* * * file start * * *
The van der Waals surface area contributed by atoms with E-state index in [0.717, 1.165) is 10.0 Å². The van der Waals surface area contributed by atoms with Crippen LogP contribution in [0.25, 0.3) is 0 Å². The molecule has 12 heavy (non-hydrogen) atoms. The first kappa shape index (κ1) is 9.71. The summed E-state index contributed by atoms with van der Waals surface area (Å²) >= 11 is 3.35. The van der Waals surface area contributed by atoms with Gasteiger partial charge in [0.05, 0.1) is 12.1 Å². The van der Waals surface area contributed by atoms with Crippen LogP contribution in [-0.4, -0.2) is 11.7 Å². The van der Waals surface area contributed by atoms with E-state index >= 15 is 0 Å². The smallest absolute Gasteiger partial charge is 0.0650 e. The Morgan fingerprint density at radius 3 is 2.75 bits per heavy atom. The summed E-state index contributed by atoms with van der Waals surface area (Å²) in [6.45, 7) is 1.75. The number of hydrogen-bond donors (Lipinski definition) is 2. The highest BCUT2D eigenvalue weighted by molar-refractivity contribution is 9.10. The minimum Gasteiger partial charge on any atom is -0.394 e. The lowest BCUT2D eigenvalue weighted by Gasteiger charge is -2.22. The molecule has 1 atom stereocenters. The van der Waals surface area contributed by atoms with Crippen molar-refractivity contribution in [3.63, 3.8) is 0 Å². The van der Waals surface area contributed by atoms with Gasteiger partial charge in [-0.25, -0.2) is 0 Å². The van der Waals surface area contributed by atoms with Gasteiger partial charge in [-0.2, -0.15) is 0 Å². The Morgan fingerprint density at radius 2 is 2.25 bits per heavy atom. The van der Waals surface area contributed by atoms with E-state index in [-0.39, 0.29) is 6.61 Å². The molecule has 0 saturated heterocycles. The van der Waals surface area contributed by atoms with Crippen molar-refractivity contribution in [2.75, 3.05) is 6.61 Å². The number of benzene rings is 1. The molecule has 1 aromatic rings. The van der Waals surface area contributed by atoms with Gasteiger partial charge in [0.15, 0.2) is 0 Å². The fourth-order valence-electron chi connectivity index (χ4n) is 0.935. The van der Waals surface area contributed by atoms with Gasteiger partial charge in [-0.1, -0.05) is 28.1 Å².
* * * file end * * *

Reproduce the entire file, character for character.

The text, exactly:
The van der Waals surface area contributed by atoms with E-state index in [0.717, 1.165) is 10.0 Å². The van der Waals surface area contributed by atoms with Crippen LogP contribution in [0.25, 0.3) is 0 Å². The molecule has 12 heavy (non-hydrogen) atoms. The first kappa shape index (κ1) is 9.71. The summed E-state index contributed by atoms with van der Waals surface area (Å²) >= 11 is 3.35. The van der Waals surface area contributed by atoms with Gasteiger partial charge in [0.05, 0.1) is 12.1 Å². The van der Waals surface area contributed by atoms with Crippen LogP contribution in [-0.4, -0.2) is 11.7 Å². The van der Waals surface area contributed by atoms with E-state index >= 15 is 0 Å². The smallest absolute Gasteiger partial charge is 0.0650 e. The Morgan fingerprint density at radius 3 is 2.75 bits per heavy atom. The summed E-state index contributed by atoms with van der Waals surface area (Å²) in [6.45, 7) is 1.75. The number of hydrogen-bond donors (Lipinski definition) is 2. The highest BCUT2D eigenvalue weighted by molar-refractivity contribution is 9.10. The minimum Gasteiger partial charge on any atom is -0.394 e. The lowest BCUT2D eigenvalue weighted by Gasteiger charge is -2.22. The molecule has 1 atom stereocenters. The van der Waals surface area contributed by atoms with Crippen molar-refractivity contribution in [3.63, 3.8) is 0 Å². The van der Waals surface area contributed by atoms with Gasteiger partial charge in [-0.25, -0.2) is 0 Å². The van der Waals surface area contributed by atoms with Gasteiger partial charge in [-0.2, -0.15) is 0 Å². The Morgan fingerprint density at radius 2 is 2.25 bits per heavy atom. The van der Waals surface area contributed by atoms with E-state index in [-0.39, 0.29) is 6.61 Å². The molecule has 0 saturated heterocycles. The van der Waals surface area contributed by atoms with Crippen molar-refractivity contribution in [2.75, 3.05) is 6.61 Å². The number of benzene rings is 1. The molecule has 1 aromatic rings. The van der Waals surface area contributed by atoms with Gasteiger partial charge in [0.15, 0.2) is 0 Å². The fourth-order valence-electron chi connectivity index (χ4n) is 0.935. The van der Waals surface area contributed by atoms with Gasteiger partial charge in [-0.1, -0.05) is 28.1 Å².